Blue Ridge (Planet of Plenty) – When Jillian and Brett Byers of Blue Ridge Farms consider the daily routines on their farm in Blue Ridge, Alberta, they’re looking toward the future while focusing on the day-to-day needs of their family, animals, and the local community.
Photo of beef cattle
Photo Credit: Jennifer Moffat – Wild With Wonder Photography

Parents to four children — Ellery, Cohen, Branson, and Russell — they’re thinking about what they are leaving behind for their kids and the shape the planet will be in for the next generation.

Thanks in part to the regenerative practices they use in their operation, Blue Ridge Farms is one of the winners of the 2022 Alltech Canada Planet of Plenty Award. Jillian says the family is thrilled to be a recipient of the award.

“There’s been a lot of great support from our community, (our) county and lots of members of the industry reaching out” she says.

The Byers manage a 400-head cow-calf herd, using regenerative farming practices to build up the topsoil on their land to produce a healthy pasture of grass. They also have pastured pigs, chickens, and turkeys.

“If you don’t have grass, you can’t graze your animals,” Jillian says.

Jillian believes this is a hard lesson many people learned last year with the drought conditions that took a bite out of the amount of hay and grass available to producers. She says focusing on building topsoil helps the land hold water — “making sure the land is really healthy, vibrant and working for us and with us” she adds.

To do that, they aerate the soil using chicken and turkey tractors.

“They scratch through the cow manure, they eat up all the bugs, and they kind of aerate the soil and then when it rains, that rain and that water goes right deep down into the earth,” Jillian says.

According to Jillian, these practices have allowed them to take land with zero topsoil and turn it into a thriving parcel with six inches of organic matter.

“It’s holding water like you wouldn’t believe.” she says.

READ MORE: Shipwheel Cattle Feeders named co-recipient of Alltech Canada’s Planet of Plenty award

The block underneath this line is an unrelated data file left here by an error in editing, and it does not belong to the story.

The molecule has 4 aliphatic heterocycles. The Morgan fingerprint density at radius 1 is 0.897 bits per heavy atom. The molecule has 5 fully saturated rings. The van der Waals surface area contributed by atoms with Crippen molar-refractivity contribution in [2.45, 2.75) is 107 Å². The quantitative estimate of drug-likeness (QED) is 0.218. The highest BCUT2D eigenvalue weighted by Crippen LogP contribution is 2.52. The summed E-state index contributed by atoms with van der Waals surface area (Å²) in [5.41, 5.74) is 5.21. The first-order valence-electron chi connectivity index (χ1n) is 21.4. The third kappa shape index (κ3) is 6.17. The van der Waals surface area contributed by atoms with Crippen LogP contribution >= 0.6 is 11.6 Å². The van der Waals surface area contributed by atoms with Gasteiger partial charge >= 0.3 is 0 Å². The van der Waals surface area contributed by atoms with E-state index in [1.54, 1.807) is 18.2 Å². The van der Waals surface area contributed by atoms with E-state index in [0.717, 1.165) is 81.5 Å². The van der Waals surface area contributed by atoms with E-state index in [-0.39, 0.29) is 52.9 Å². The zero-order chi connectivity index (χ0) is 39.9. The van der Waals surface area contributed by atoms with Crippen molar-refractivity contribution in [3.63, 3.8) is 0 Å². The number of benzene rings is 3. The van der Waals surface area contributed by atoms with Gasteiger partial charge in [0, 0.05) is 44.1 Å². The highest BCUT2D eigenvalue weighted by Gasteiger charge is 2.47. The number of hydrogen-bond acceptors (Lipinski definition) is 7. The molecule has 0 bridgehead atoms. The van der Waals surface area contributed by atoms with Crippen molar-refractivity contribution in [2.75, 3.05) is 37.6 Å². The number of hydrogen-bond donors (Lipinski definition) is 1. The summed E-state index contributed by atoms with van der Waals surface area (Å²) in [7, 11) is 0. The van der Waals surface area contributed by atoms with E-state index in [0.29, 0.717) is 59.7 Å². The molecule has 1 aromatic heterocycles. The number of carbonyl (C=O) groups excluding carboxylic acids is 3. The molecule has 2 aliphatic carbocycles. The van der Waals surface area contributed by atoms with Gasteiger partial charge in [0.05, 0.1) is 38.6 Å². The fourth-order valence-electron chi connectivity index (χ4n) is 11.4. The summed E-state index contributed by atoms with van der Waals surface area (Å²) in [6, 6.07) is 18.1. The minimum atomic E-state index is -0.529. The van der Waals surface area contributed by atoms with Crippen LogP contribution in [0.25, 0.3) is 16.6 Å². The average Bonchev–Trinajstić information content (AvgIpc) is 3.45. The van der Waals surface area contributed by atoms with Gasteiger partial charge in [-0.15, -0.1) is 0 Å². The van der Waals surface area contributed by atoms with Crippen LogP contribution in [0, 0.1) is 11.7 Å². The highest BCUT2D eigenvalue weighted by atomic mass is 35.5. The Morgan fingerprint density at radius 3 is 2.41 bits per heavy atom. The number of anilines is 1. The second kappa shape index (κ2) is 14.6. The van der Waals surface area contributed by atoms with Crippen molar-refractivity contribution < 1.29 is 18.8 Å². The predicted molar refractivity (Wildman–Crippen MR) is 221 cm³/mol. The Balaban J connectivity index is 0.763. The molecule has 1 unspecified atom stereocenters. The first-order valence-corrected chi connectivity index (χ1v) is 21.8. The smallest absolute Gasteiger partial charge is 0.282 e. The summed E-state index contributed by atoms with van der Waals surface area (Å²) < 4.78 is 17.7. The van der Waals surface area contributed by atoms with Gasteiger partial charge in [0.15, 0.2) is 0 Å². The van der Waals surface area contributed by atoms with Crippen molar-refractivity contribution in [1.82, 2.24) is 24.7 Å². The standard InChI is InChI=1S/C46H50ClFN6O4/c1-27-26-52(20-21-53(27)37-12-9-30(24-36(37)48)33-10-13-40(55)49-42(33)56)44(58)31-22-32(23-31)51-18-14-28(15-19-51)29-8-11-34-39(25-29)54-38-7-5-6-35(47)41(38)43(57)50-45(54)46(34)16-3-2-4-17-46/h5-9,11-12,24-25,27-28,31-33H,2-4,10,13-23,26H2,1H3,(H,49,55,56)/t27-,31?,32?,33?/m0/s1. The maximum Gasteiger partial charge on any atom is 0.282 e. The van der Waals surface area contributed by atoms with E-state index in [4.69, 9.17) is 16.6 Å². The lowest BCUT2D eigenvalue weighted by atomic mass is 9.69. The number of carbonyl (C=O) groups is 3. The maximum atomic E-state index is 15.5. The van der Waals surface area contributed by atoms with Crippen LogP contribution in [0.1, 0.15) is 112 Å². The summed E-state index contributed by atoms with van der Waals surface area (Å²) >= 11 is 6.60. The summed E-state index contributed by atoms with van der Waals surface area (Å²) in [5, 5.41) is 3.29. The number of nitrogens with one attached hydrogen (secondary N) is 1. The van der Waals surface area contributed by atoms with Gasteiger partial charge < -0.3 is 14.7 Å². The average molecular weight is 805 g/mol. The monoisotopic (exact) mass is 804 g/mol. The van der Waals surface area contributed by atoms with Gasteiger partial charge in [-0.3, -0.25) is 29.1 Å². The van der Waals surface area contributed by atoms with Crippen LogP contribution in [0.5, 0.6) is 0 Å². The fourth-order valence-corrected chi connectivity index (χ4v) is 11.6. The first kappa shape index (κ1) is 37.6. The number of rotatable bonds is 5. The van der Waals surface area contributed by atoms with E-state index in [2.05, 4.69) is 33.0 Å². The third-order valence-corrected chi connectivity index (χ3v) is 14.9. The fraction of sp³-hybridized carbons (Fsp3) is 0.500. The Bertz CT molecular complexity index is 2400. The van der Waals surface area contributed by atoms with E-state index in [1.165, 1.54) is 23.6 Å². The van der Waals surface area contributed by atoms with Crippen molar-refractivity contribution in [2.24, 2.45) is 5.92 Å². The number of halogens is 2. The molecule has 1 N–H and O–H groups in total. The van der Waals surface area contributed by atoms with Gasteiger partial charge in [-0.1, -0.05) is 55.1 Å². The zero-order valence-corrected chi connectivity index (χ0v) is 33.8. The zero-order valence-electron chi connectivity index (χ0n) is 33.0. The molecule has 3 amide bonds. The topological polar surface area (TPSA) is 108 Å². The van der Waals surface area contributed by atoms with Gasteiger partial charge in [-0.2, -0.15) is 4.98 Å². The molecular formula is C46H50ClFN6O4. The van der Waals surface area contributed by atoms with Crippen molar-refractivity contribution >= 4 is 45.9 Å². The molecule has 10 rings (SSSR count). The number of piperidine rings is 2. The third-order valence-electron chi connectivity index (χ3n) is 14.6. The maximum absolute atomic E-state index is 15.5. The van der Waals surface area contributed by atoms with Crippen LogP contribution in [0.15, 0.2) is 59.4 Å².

Reaping generational knowledge  

Sustainability is also about passing down knowledge. The Byers have been able to draw on the experience of their fathers to help build their operation. Brett’s father, Dr. Les Byers, is a veterinarian. He brings with him a wealth of knowledge, particularly during calving season. Jillian says her father, Barry Trebilcock, a dairy farmer who was big on rotational grazing, always talks about seeding different things like turnips because they have a direct seed drill.

“We have played around a bit with that, planting some really neat types of grass and legumes, as well as turnips and radishes, which really break the soil apart, which allows that water to go in.” Jillian says.

Brett and Jillian have taken the knowledge passed down from their fathers to create intense land management practices, including their own rotational grazing system.

Feeding their community 

The sustainability of the Byers’ operation goes beyond the management of the soil and the way they raise their animals. They also help feed their community.

For years, Jillian sold the meat they produced at a farmer’s market in St. Albert, but the 90-minute commute, combined with their growing family, made her think about other options.

Ultimately, an instructor from a marketing class Jillian was taking encouraged her and her family to go it alone and set up their own farm store. As a result, the family bought a small building from a nearby auction and moved it to the farm. It took a year before they were ready to welcome their first customer, but that didn’t deter the Byers. They started the farm store in their garage until the permanent location was ready.

The dream fully came into realization during Alberta Open Farm Days, a province-wide event during which people are encouraged to visit participating farms. The Byers opened their doors during the event and saw 400 people come through their small store. They haven’t looked back since.

The Byers sell beef, poultry, pork, and goods from other local and provincial vendors. Their one-room building is packed with products, including sourdough bread, hot sauces, hemp seed, home décor, preserves, coffee, and more.

“It’s really neat because we have been able to meet other local businesses and support them, and they are supporting us,” Jillian says. “It’s just a real feel-good operation.”

Just like they built up the topsoil on their land, the Byers have built an operation that will carry them, their children, and their community into the future. The key to making this all work is ensuring that the land is healthy, vibrant, and working for and with them.

Written by: Craig Lester


To hear more from Jillian, listen to another audio interview she did with Chuck Zimmerman while she attended this year’s Alltech ONE Conference.



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